Currently, many employers are wrestling with the question of whether to require their employees to receive the COVID-19 vaccine. Private hospitals and other healthcare entities were among the first private employers to begin mandating the vaccine. Now, many healthcare providers may be required by federal law to have their employees vaccinated. This article briefly explores the legal issues, developments and trends surrounding vaccines in the healthcare space. The status of vaccine mandates is complex and fluid, and state and federal law will likely continue to develop in the coming months.
Can a private healthcare employer ask employees about their vaccination status?
Yes. There is a misconception that asking employees about their vaccination status is a violation of the Health Insurance Portability and Accountability Act (HIPAA) or other law. HIPAA provides no such protection. Indeed, HIPAA does not even apply to the actions of employers regarding workplace safety issues. Employers, especially healthcare employers, have legitimate business reasons to ask employees about their vaccination status.
Can a private healthcare employer mandate the vaccine?
Generally, yes. Absent a state law prohibiting private employers from implementing a vaccine mandate, it is legal for private employers—including healthcare employers—to require their employees be vaccinated so long as the employer’s vaccination policy complies with federal antidiscrimination laws.
In March 2021, as a test case of sorts, Houston Methodist Hospital was one of the first major health systems to mandate the COVID-19 vaccine. The hospital was sued by more than 100 employees over its new policy, which required employees to be vaccinated by a certain date or be terminated. A federal court dismissed the lawsuit, finding that the mandate did not violate Texas state law or federal law. The Court reasoned that the mandate “is not coercion,” explaining that the hospital “…is trying to do their business of saving lives without giving them the COVID-19 virus. It is a choice made to keep staff, patients, and their families safer. [The employee] can freely choose to accept or refuse a COVID-19 vaccine; however, if she refuses, she will simply need to work somewhere else.” Several other lawsuits brought by employees of healthcare systems are pending, but they, too, are unlikely to be successful.
Notably, on Oct. 11, 2021, Governor Abbot of Texas issued an executive order prohibiting private businesses, including healthcare entities, from enforcing a COVID-19 vaccine mandate on employees in Texas and called on state lawmakers to pass a similar ban into law. It is unclear how the executive order will be enforced and to what extent it will impact employers who already implemented mandates. Additionally, there are open questions regarding whether the executive order conflicts with federal law. The order is likely to be challenged in court. The legality of vaccine mandates in Texas is therefore uncertain and in flux.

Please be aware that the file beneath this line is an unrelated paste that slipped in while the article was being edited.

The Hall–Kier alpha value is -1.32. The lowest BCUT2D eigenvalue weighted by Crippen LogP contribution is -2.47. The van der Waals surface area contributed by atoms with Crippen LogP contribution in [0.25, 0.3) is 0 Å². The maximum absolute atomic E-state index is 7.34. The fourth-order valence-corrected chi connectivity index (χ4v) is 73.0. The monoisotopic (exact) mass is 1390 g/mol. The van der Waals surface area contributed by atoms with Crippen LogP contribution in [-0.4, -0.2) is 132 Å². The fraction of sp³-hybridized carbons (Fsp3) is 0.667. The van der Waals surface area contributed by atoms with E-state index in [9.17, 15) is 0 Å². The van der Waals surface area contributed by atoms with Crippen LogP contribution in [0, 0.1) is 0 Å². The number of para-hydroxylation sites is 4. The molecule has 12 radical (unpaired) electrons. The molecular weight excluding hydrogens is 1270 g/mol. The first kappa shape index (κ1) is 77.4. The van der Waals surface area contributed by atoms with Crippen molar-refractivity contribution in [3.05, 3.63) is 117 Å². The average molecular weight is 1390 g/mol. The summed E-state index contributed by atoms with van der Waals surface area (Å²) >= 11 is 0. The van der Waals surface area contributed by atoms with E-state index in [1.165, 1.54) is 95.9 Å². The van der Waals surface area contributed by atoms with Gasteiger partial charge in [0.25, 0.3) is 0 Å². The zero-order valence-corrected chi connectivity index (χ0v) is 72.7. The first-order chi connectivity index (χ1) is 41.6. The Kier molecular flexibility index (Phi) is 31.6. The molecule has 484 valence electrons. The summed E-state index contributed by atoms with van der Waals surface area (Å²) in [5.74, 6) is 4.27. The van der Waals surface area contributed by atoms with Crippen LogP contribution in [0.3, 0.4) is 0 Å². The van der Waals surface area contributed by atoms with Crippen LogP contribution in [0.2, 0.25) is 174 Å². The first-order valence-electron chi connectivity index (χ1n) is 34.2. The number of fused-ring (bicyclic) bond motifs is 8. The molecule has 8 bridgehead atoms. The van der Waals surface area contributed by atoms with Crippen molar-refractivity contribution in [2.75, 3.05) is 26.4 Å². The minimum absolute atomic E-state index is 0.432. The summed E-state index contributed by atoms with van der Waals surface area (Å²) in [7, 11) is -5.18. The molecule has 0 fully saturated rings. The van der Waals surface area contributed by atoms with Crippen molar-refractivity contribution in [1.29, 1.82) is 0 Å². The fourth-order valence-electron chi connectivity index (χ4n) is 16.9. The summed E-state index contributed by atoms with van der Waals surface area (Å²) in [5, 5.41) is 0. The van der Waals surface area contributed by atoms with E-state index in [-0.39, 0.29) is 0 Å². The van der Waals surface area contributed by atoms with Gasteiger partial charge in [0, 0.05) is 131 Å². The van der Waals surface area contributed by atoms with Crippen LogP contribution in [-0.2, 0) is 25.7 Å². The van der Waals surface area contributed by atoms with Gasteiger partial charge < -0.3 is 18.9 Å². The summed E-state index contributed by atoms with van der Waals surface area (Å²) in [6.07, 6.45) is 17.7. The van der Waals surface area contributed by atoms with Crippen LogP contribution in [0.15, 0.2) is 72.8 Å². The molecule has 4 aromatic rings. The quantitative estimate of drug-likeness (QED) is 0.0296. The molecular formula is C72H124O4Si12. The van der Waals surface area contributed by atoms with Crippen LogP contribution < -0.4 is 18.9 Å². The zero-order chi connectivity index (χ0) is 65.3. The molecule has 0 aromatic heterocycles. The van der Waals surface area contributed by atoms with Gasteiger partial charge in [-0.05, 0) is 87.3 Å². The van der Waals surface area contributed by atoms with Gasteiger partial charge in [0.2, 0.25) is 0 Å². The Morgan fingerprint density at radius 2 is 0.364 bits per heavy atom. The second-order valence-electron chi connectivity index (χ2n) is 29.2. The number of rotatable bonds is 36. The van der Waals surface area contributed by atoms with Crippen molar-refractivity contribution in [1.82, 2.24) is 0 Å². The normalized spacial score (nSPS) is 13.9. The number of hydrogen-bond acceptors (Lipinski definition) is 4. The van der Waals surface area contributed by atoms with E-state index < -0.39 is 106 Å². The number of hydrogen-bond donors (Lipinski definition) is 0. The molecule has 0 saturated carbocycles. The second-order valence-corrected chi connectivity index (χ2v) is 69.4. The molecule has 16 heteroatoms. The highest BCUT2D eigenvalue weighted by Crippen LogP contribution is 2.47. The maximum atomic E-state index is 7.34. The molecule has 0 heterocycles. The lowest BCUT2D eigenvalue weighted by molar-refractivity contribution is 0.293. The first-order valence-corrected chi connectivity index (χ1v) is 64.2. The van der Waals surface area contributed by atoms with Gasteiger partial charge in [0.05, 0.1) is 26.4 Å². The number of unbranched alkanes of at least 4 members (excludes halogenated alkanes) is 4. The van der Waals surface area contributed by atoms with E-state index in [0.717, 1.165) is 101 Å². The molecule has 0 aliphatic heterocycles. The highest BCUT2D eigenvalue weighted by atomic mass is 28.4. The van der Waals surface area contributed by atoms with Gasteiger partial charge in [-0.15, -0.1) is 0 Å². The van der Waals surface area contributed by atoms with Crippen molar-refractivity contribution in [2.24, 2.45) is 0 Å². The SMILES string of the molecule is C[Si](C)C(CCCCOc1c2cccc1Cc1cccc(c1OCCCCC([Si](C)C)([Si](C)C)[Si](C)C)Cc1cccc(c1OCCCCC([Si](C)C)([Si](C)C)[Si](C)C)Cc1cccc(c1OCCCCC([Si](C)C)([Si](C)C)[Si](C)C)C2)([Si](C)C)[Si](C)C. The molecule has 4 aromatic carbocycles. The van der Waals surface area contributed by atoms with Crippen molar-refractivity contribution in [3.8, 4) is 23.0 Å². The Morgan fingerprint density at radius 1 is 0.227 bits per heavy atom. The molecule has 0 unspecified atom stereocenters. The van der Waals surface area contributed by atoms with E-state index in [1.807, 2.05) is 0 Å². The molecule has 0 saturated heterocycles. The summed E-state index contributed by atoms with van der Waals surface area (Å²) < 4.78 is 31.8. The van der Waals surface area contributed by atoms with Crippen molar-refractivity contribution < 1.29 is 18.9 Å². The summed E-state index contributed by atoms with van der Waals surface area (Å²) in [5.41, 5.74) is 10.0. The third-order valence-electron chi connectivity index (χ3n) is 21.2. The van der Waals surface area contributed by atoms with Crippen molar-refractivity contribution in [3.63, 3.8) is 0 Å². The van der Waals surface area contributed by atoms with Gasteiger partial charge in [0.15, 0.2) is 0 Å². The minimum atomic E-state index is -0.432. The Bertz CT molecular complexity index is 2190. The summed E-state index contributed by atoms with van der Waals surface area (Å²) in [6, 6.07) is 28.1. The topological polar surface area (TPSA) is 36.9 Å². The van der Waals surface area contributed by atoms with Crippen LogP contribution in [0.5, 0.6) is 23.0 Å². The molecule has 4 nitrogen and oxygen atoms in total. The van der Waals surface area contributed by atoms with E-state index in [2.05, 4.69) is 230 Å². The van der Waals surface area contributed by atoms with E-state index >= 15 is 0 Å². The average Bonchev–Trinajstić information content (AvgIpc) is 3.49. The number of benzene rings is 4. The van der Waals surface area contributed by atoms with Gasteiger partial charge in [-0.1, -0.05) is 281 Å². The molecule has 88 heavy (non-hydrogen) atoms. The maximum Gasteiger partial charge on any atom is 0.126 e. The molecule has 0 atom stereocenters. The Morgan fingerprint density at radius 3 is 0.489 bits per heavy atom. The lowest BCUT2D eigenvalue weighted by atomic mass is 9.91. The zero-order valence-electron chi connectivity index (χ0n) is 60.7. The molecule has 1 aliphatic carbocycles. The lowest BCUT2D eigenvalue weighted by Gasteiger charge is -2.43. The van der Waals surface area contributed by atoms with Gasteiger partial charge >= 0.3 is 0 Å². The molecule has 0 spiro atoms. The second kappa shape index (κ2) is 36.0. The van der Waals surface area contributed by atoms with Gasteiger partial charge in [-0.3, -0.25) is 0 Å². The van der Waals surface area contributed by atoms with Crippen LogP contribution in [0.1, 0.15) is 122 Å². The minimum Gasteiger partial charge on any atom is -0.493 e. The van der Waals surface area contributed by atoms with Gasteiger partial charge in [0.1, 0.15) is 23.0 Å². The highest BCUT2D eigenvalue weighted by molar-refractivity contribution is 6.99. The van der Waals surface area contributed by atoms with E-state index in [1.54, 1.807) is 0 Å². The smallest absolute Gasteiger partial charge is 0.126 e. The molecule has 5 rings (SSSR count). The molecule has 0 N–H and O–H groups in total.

Do vaccine mandates violate federal antidiscrimination law?
Although private employer vaccine mandates are generally legal, the vaccination policy must be structured in a way that does not violate federal antidiscrimination law or similar state law. For this reason, healthcare employers who mandate the vaccine should ensure their vaccination policies include a process for responding to requests for medical and religious accommodations.
The U.S. Equal Employment Opportunity Commission (EEOC) recently updated its guidance on workplace COVID-19 vaccination policies. The EEOC clarified that federal law does not prevent an employer from mandating the vaccine “…so long as employers comply with the reasonable accommodation provisions…” under the Americans with Disabilities Act and Title VII of the Civil Rights Act of 1964. The guidance also notes that employers may request proof of vaccination status, and employers may offer incentives to encourage employees to get the vaccine, so long as such incentives are not “coercive.”
The two primary vaccine exceptions healthcare providers should be prepared to address, and for which accommodations should be provided if possible, are medical exemptions and religious exemptions.
Medical and Religious Exemptions
If an employee declines the vaccine for medical reasons, the healthcare employer must follow the process outlined by the Americans with Disabilities Act (ADA) by determining whether the employee has a qualifying disability under the ADA and if a reasonable accommodation can be offered. Medical exemption requests should be examined on an individualized basis considering the particular facts and circumstances. As part of that process, the employer can ask for additional information (including from the employee’s doctor) about the employee’s medical reason for declining the vaccine. However, such requests should be narrowly tailored to focus on the condition alleged to be the reason for declining the vaccine. Information obtained from the employee must be kept confidential.
Additionally, under Title VII of the Civil Rights Act of 1964, employees have the right to be free from discrimination on the basis of religion. If the employee requests an exemption based upon her religious beliefs, the employer must provide a reasonable accommodation, unless it would pose an undue hardship. If an employee asserts religious belief, the employer should ordinarily assume that the request for accommodation is based on a sincerely held religious belief. However, if the employer has an objective basis for questioning either the religious nature or the sincerity of a particular belief, the employer can request additional information.